He also worries that the plan is subject to political winds. Under this administration, we believe MSHA will effectively audit [companies’ self-reports],” Petsonk says. This administration is more forcefully, creatively and successfully committed to empowering miners than any MSHA Administration throughout history. … But future administrations could neglect such oversight — leaving the foxes to guard the henhouses much of the time.”

Congress … made clear in the Mine Act that miners’ health and safety must always be our first priority and concern,” MSHA Assistant Secretary Williamson said in a statement. To further advance this directive, MSHA is committed to working together with everyone in the mining community to implement this rule successfully. No miner should ever have to sacrifice their health or lungs to provide for their family.”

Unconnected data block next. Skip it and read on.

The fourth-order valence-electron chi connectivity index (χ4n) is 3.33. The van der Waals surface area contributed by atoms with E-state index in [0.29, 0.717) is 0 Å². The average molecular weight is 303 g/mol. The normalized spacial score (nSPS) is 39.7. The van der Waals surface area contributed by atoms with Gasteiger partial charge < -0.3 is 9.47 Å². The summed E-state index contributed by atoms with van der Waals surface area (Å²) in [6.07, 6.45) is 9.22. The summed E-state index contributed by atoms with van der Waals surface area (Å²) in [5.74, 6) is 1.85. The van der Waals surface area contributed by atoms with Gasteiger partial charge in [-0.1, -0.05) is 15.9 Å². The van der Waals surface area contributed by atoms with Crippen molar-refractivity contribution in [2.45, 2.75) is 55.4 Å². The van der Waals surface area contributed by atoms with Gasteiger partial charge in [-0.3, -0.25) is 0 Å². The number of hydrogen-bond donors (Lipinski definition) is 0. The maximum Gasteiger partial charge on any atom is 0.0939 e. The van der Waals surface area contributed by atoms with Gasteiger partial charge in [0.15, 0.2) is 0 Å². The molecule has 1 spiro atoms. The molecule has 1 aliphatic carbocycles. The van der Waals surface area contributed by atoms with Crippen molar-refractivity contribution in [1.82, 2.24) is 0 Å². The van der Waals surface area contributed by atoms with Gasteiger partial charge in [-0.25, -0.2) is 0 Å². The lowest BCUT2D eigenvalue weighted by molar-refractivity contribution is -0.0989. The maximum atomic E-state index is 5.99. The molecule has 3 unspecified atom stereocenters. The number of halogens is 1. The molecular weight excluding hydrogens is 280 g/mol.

Leaders of the UMWA and the Steelworkers joined workers, public health advocates and government officials in Uniontown, Pa., on Tuesday to celebrate the announcement of the new rule. Obviously, we want it to be better,” UMWA spokesperson Erin Bates told Grist. But no matter what, more health and safety is better for our miners.”

Any program, Petsonk says, will only be as strong as the political mandate from the Department of Labor and the aggressiveness of rank-and-file miner participation. That matters more than anything. 

Ultimately, no workers’ rights regulation will be effective if workers are not adequately empowered to demand their rights on the job.”

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Kim Kelly is an independent labor journalist and author of Fight Like Hell: The Untold History of American Labor. Asbestos killed her grandfather, a former steelworker, and she hopes to help prevent others from losing their own loved ones to occupational disease.